Tango has always been associated with the words "sensuality", "elegance" and "passion". It is no wonder that the dance has appeared in movies, music videos, and commercials due to these sentiments it evokes. Not to be mistaken for the ballroom tango as commonly seen in international ballroom dancing, the traditional Argentine Tango is an improvised dance ( although sometimes choreographed for performances), where the man leads the lady through an embrace, in a conversation of love, passion or just pure fun.

The Tango dates back to the 1800s where it began to be danced in the bars and brothels of Buenos Aires, Argentina, due to the huge influx of immigrants at that time, bringing to these places lonely men looking for romance. Originally danced by the lower class, Tango gained its reputation as a respectable dance and became widely popular among the general public after it spread to Europe. Argentine Tango reached its "Golden Age" in the 1930s- 1950s, the time when tango orchestras whose music we dance most often to today emerged, amongst which are the four great orchestras led by Carlos Di Sarli, Juan D'Arienzo, Osvaldo Pugliese and Anibal Troilo. Tango nearly disappeared after this period due to government suppression, but was revived in the 80s, and spread quickly to the rest of the world. Until this day, the Tango is still alive in Buenos Aires and in many cities around the world, danced in what we call “Milongas” meaning dance parties, where men and women, old and young, singles, couples or families, will sit, eat, drink, socialize and dance to the luring music of the Argentine Tango. To many, it has not just become just a hobby, but a lifestyle, or even an addiction.

In 2009, the tango was added to the UNESCO Intangible Cultural Heritage Lists.

Why Argentine Tango?

Forget about the rose in the mouth, or the paranoid head turns, or the dragging of the lady across the floor – all these stereotypical images of Argentine Tango created by Hollywood. Argentine Tango is an elegant and subtle dance, where the feelings felt between the couple is as important as how the dance looks.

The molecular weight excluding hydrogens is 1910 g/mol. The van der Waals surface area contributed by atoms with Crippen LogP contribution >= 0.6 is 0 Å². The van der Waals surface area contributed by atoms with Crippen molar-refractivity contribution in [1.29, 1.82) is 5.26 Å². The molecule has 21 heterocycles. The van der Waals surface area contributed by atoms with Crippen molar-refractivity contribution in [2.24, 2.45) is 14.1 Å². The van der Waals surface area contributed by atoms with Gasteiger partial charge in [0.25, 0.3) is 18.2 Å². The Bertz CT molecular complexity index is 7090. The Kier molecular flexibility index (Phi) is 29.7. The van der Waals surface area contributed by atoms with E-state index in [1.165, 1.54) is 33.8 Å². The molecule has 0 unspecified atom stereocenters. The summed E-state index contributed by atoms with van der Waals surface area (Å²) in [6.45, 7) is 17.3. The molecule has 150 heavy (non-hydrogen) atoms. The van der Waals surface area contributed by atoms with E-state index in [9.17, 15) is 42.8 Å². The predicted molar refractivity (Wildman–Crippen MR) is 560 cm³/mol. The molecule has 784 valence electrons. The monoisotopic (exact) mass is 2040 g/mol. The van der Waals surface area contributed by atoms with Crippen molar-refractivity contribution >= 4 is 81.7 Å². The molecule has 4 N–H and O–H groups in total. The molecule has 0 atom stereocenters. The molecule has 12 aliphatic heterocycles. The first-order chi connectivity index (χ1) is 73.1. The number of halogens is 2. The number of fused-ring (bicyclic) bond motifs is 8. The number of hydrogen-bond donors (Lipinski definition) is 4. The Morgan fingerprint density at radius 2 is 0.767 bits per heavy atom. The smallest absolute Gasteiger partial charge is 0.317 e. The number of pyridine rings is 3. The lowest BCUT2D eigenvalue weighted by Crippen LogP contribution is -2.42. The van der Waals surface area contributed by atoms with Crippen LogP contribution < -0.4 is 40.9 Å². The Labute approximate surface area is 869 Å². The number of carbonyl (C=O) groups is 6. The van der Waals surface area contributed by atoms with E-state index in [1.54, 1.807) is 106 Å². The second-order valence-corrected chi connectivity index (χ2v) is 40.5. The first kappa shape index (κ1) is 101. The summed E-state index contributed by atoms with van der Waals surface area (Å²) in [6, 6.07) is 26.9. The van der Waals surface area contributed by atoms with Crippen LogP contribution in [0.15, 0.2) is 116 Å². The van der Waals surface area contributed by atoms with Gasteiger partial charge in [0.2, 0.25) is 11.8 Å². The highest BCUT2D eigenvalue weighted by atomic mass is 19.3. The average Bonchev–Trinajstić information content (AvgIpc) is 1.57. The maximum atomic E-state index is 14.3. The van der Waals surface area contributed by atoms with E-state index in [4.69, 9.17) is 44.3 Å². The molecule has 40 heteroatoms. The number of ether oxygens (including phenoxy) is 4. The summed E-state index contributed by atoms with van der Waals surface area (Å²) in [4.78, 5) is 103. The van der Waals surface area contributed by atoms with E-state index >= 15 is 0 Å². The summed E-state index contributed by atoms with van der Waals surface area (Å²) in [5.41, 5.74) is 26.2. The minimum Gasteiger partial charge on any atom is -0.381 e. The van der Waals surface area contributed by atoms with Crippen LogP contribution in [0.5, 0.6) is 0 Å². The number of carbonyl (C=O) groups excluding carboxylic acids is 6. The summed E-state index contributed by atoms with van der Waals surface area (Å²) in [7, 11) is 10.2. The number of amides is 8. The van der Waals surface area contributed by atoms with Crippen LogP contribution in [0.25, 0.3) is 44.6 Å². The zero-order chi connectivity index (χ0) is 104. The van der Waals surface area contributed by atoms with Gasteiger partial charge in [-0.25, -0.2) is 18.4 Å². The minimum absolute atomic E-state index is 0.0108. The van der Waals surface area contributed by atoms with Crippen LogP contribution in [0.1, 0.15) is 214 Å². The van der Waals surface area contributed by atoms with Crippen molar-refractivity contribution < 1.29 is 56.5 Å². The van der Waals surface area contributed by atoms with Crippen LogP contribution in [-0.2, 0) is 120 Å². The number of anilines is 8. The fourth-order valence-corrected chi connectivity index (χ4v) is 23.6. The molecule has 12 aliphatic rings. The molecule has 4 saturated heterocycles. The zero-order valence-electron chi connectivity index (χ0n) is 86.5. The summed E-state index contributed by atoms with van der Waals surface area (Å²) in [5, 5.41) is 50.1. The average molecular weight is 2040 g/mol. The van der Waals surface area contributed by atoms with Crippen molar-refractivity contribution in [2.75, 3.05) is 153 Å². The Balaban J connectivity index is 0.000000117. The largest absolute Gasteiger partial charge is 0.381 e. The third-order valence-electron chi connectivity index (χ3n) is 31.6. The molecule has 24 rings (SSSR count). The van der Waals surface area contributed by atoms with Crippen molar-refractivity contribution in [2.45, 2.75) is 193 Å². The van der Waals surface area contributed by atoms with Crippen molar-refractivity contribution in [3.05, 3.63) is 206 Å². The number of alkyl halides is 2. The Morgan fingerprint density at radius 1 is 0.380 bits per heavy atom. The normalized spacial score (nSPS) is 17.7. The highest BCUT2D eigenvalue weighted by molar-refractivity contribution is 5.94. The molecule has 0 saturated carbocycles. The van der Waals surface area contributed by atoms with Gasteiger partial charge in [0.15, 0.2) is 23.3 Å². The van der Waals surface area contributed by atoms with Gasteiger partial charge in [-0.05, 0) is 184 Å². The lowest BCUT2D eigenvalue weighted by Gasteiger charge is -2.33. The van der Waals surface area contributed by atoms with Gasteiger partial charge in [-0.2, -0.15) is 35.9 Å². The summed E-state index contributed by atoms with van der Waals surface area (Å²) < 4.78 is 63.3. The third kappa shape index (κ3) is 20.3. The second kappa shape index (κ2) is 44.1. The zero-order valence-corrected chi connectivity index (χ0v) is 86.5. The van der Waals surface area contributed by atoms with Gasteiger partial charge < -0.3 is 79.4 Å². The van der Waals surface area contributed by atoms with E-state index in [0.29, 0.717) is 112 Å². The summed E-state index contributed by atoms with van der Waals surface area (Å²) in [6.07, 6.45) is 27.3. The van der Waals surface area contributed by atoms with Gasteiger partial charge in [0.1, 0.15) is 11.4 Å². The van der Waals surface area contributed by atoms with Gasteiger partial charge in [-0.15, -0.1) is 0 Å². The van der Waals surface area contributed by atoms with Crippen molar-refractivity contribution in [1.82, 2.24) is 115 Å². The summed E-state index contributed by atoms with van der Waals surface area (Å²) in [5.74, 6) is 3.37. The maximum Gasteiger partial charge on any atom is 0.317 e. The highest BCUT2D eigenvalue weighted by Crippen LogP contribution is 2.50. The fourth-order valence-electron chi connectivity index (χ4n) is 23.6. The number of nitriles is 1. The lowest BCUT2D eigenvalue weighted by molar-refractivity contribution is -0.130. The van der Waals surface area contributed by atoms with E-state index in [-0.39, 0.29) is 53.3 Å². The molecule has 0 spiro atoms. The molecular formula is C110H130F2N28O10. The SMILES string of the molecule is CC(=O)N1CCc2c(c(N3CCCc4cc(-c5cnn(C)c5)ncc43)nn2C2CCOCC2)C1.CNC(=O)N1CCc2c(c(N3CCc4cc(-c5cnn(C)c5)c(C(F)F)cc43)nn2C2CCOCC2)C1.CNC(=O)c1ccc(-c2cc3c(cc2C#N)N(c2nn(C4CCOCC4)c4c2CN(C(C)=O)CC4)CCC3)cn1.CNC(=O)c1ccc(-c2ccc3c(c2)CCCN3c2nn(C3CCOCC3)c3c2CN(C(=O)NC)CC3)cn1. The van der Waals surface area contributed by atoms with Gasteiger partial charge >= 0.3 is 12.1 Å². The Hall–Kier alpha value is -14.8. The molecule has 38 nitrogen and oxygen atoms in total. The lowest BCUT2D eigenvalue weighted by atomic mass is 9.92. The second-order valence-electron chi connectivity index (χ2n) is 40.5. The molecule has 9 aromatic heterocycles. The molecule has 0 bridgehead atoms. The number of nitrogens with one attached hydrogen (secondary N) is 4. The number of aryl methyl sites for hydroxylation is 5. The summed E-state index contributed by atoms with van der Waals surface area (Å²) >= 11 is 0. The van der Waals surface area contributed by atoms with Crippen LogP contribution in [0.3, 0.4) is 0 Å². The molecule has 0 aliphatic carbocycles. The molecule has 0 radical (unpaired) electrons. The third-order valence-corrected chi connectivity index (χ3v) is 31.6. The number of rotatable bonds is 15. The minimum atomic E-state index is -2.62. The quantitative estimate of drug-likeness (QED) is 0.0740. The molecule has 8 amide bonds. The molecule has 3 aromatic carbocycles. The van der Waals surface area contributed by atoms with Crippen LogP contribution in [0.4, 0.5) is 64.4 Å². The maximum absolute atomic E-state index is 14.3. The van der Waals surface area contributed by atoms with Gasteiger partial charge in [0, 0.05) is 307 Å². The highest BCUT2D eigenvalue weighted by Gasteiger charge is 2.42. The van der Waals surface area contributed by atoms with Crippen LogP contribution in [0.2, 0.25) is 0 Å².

Unlike many ballroom dances that require one to remember steps and choreography, Argentine Tango is improvised. To the girls especially, it is much easier to pick up. One can dance with a total stranger as long as there is good connection between the couple. This why many people enjoy going to the milongas as it is where they can meet and dance with many different people.

Secondly, many other dances are learnt for competition, examinations or performances. Tango is a social dance where you only dance for yourself and for your partner at that moment, allowing you to become liberated and connected to your own personal feelings much more than other dances allow you to do so.

Also, the breadth and depth of emotions of Tango music is very broad and very deep. The variation of Tango music is large, characterized by different orchestras, singers, periods, etc. One can feel and express a huge range of emotions – happy, melancholy, romance, passion.... thus, many people claim that they never get bored dancing a whole night of tango.

Furthermore, it is said that Tango brings out the man in him and the woman in her. Tango is actually a big metaphor for life, about how men and women should interact, and how a woman should be treated. In the milongas of the old days, women are treated as Goddesses. Many people gain higher confidence and self esteem after dancing tango, not to mention better posture, and nicer legs for the ladies. Another reason why people enjoy Argentine Tango is for the feeling of the Tango embrace. Tango is danced with the couple very close to each other, most of the time in close embrace. Hugging can give a huge “feel good” factor. For people in Asia, the close tango embrace may at first be a huge psychological barrier, but once overcome, tango starts to become addictive.

Argentine Tango is not hard to learn, and is suitable for people of all ages. In Argentina, where Tango was born, people start learning as early as the age of 7 and there are people still dancing in their 80s. As a big part of their culture, it is danced among couples, siblings, re latives, or friends. A beautiful dance which blossomed in the 30s to the 40s and was revived in the 80s, Argentine Tango is recognized as one of the world’s intangible cultural heritages by the UN, and many tango lovers now are working to protect this cultural treasure.

At Malevos Tango School, we try to bring everything that we felt from our trips to Buenos Aires to study Tango, back to Hong Kong. One of our teachers once said, most people usually just fell into Tango, without really looking for it in the first place. Hope that one day, Malevos Tango will stumble into your lives, and perhaps you will find something you never expected to find, as we all did.

In Hong Kong, around 300 people actively dance Argentine Tango, of which half are active dancers, danceing at least once a week at the milongas (tango party) in Hong Kong that are held almost every night in different locations. The average age of the tangueros in Hong Kong is around 25-45, with the community etting incresingly younger as more young people are becoming attracted to this unique dance.

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